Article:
This novel explores the topic of two sisters in modern-day Nigeria as they grow up in their village. It is a coming-of-age story but also a book about being able to confront your demons and express your hardships to others so they can help carry the weight of your burdens. It is the confessions shared among the women in the family that keep them strong.
Morayo opens the first chapter by recalling the day her younger sibling, Eniayo was born. It is a memorable event because her sister is an albino—which according to superstitious beliefs, is bad luck. Despite Eniayo’s “misfortune”, she is able to grow up alongside her older sister without too much tribulation—yet there is an unspoken secret between the two of them, which Morayo intends to keep, for the sake of Eniayo’s innocence.
The painful truth has to do with their cousin Bros T, who comes to stay at their house to attend school. At first he seems friendly and playful with the girls but then he starts watching Morayo as if she were a tempting piece of fruit. It is on a day when their parents are out that Bros T decides to make his move and force himself upon her. Only after being sexually abused repeatedly for weeks, does Morayo speak to her parents about it.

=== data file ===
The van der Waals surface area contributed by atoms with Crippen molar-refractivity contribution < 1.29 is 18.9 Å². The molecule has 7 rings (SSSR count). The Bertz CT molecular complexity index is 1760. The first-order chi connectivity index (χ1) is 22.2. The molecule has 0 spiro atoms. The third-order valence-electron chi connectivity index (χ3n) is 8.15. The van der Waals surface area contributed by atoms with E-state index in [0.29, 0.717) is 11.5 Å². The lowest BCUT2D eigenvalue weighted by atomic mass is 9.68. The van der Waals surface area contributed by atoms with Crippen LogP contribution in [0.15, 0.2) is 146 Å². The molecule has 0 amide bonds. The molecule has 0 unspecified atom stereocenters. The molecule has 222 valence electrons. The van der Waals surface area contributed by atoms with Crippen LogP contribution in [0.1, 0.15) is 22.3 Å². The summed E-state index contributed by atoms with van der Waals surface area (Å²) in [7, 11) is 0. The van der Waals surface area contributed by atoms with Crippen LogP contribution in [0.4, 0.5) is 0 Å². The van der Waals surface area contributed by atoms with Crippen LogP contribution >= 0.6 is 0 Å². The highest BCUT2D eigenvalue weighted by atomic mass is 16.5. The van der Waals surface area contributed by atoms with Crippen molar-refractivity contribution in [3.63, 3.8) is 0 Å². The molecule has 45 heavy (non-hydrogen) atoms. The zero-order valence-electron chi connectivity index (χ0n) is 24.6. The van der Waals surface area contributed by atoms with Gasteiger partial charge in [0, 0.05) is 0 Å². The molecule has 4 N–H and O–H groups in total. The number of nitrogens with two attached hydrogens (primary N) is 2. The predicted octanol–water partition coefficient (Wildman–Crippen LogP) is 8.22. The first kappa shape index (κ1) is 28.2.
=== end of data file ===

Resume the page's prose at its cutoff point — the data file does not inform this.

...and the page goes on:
She soon finds out that she is not the only woman in the family who has been taken advantage of. Once Aunt Morenike explains to Morayo that her son was the result of rape, the connection between niece and aunt strengthens.
There are quotes or sayings that start off each chapter, which I thought was a great way to express the culture of the people. It is also clear that story telling is a huge theme in the novel when we get a taste of it through Morayo’s father (recounting tales that have morals) and Aunt Morenike (revealing what happened to her when she was Morayo’s age).
It is through the admittance of what happened to her that helps Morayo try to cope and heal as she gets older. Her first love, Kachi even finds a way back into her heart later on. We see the sisterly love between Morayo and Eniayo—how Morayo would give up anything or sacrifice herself to keep her sister safe, no matter at what cost.
This book highlights the injustices that women go through at the hands of powerful or prosperous men. At the same time, it shows how women can be stronger when coming together and how it is necessary to declare any wrongdoings that befall them. The course of history can be changed because of it and perhaps eventually help the less fortunate.
First, I will start off by saying that it reminds me of Dancing Lessons by Olive Senior, in so far that it recalls a woman’s hardships in her small native town (even though Senior’s novel is set in Jamaica instead of Africa). However, I have to admit that although there are stories out there of women bonding over secrets that have to do with sexual abuse, I haven’t really read one yet. Lisa See’s Shanghai Girls had a bit of that but it did not focus on the issue. Of course, in Kilanko’s book, the rape is committed by someone in the family—not by a stranger during times of war.
This is Kilanko’s first novel and I look forward to reading anything else she might write. Any thoughts about this debut? Give me a shout and then prepare to join me next month when I review Matadora by Elizabeth Ruth.